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CA17: Gentlemen, start your engines…

It seems Ro Khanna will announce his widely expected 2016 rematch challenge to Rep. Mike Honda in the 17th Congressional District at the end of this month.

Khanna supporters received an email Tuesday inviting them “to hear his special announcement in person on May 30th! As a supporter of change and fresh thinking in Washington, you won’t want to miss it!”

The event is scheduled for 11 a.m. Saturday, May 30 at the Santa Clara Civic Center, 1500 Warburton Ave. An RSVP form has been added to Khanna’s campaign website.

Khanna, 38, a former Obama administration Commerce Department official who lives in Fremont, finished 3.6 percentage points behind Honda in November’s election after one of the nation’s costliest House showdowns of 2014. As I reported last month, Khanna raised about $800,000 in this year’s first quarter – or more precisely, in March, after CSPAN’s video of Honda, 73, dozing on the House floor Feb. 27 as his colleagues debated the Homeland Security Department’s funding.

Posted on Wednesday, May 20th, 2015
Under: Mike Honda, U.S. House | 1 Comment »

House passes bill on NSA phone records program

The House voted 338-88 Wednesday to pass a bill that would end the National Security Agency’s bulk collection of phone records, the Washington Post reports.

Supporters say the USA Freedom Act would keep phone “metadata” out of government hands and make other changes to surveillance practices; some critics say that it goes too far, others that it doesn’t go nearly far enough. The Senate still must take up the bill amending Section 215 of the Patriot Act, which without congressional action will expire June 1.

Sam Farr, D-Carmel; Mike Honda, D-San Jose; and Barbara Lee, D-Oakland, voted against the bill Wednesday, while the rest of the Bay Area’s all-Democrat delegation supported it.

“Congress may have changed the name but the USA Freedom Act is just a watered-down version of the Patriot Act,” Farr said in a news release. “I commend the bipartisan effort to adhere to the 2nd Circuit Court’s ruling and to develop more safeguards to protect our civil liberties. Unfortunately, this bill still contains too many provisions that threaten the privacy of American citizens.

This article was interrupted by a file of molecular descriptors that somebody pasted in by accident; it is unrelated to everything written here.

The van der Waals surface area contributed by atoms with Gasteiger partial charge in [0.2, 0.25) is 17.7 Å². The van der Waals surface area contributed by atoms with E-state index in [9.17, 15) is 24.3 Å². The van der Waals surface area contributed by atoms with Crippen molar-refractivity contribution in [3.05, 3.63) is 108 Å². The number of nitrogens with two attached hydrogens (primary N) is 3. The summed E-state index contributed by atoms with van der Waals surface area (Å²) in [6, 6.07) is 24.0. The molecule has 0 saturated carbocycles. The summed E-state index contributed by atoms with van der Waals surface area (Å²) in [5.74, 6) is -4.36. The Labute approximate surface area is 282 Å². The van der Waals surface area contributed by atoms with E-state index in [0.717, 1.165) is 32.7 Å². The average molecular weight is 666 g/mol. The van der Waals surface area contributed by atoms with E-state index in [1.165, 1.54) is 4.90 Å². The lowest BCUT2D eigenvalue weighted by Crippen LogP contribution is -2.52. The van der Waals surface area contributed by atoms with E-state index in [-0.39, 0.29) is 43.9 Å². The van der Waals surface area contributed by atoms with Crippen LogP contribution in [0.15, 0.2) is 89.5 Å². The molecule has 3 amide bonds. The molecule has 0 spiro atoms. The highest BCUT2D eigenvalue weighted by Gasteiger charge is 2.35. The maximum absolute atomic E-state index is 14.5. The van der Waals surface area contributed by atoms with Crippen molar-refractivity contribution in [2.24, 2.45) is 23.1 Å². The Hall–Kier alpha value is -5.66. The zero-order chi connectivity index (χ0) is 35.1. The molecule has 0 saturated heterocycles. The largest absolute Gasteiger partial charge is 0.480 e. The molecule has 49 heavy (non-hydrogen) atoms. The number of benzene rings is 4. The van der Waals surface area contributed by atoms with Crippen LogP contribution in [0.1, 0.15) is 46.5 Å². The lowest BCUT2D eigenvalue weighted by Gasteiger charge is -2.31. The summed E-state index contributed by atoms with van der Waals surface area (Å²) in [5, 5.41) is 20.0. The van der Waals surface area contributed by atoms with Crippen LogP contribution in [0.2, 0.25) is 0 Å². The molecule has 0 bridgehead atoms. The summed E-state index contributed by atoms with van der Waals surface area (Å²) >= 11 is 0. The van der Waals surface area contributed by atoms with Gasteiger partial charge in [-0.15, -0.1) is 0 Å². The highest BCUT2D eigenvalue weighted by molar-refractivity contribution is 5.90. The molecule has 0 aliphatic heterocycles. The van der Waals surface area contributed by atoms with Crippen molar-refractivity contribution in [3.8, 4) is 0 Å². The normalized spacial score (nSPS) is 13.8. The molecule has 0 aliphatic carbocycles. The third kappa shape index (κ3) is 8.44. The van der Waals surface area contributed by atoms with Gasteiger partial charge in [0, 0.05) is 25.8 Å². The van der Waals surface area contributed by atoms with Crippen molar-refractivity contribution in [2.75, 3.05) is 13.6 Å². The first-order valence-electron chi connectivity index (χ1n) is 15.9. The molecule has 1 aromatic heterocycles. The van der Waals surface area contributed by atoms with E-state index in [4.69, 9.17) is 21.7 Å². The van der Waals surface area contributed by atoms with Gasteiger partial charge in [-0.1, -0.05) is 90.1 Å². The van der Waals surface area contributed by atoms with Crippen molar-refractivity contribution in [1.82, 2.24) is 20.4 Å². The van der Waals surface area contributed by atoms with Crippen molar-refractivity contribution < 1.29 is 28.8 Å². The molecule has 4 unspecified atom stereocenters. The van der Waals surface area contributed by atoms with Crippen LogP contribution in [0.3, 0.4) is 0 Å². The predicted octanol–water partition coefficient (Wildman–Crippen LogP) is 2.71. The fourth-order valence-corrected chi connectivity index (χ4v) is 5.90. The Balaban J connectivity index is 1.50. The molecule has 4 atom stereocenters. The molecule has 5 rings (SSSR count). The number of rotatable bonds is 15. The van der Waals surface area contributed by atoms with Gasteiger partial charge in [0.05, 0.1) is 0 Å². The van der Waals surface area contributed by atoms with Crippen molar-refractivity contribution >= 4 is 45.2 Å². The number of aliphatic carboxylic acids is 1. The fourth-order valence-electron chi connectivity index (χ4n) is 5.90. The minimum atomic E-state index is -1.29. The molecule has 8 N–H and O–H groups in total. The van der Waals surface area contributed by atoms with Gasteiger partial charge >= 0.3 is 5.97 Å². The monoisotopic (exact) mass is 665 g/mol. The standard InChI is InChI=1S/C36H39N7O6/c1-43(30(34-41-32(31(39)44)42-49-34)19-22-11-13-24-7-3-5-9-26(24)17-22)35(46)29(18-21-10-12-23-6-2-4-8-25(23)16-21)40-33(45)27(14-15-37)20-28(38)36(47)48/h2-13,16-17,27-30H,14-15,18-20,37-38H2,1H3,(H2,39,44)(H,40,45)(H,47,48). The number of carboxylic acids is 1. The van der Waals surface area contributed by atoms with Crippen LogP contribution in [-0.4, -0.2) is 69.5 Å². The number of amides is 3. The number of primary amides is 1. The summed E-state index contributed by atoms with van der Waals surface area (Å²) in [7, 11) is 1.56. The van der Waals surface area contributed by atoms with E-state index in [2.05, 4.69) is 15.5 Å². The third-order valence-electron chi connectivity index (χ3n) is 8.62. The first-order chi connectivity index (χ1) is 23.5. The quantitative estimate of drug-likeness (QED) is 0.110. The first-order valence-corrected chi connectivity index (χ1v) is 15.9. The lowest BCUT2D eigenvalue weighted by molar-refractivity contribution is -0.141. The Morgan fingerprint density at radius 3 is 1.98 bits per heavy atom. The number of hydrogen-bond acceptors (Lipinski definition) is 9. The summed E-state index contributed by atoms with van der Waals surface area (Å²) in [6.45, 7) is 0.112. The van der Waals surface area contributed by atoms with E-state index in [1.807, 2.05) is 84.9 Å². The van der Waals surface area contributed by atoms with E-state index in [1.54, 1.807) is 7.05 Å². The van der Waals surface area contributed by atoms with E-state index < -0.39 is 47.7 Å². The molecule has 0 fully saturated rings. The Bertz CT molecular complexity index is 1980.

“I cannot vote for a bill that does not protect the privacy rights enshrined in the 4th Amendment,” Farr added. “The risk of faulty information collection is not a risk I am willing to take with any American’s privacy. Upholding the Constitution is non-negotiable.”

But Rep. Mike Thompson, D-St. Helena, issued a statement saying “our government has a responsibility to respect people’s civil liberties and protect our national security. This legislation does both.

“It ends the government’s bulk collection of metadata, it strengthens oversight and improves accountability, and it allows our intelligence community to continue their brave work to keep Americans safe,” Thompson said.

Records of phone numbers, call dates, times and durations would be kept by telecommunications companies under this bill, not by the government. Company employees could still search such records under a court order specifying a particular person, account or address, but not an entire phone or Internet company or a broad geographic region, such as a state, city or Zip code.

The bill has the rare combined support of House Republican leaders and President Obama.

“In order to stay secure in these dangerous times, we must have the tools to track terrorists and spies. But the American people have strong concerns about a big government watching over our phone calls, collecting our metadata, and possibly invading our privacy,” House Majority Leader Kevin McCarthy, R-Bakersfield, said in a news release.

“So the House has looked at the facts on the ground and recalibrated our approach to keep America safe while protecting civil liberties,” he said. “The USA FREEDOM Act stops bulk data collection while still making sure those fighting terrorism have access to what they need so they can do their job and prevent future terror attacks. That’s what makes it a good, bipartisan bill.”

But in the wake of last week’s 2nd U.S. Circuit Court of Appeals ruling that struck down the NSA’s phone-records collection program as illegal, civil libertarians aren’t happy with this bill.

“Last week’s historic court decision makes clear that this bill must be strengthened to protect privacy rights,” Michael Macleod-Ball, acting director of the ACLU’s Washington legislative office, had said in a statement issued Tuesday.

“Following the court’s ruling, the House should have amended the bill to prevent the government from amassing and keeping the information of innocent Americans. The Senate should not make the same mistake and instead remedy the bill’s many deficiencies, which have been criticized on both sides of the aisle,” he said. “Letting Section 215 expire would be preferable to passing the current version of this bill, which fails to adequately protect Americans’ information from unwarranted government intrusion.”

Posted on Wednesday, May 13th, 2015
Under: Barbara Lee, Civil liberties, Kevin McCarthy, Mike Honda, Obama presidency, Sam Farr, U.S. House | No Comments »

Rep. Mike Honda blasts Japanese prime minister

Rep. Mike Honda harshly criticized Japanese Prime Minister Shinzo Abe, who addressed a joint session of Congress on Wednesday, for not explicitly addressing the “comfort women” who were sexually enslaved by the Japanese Army during World War II.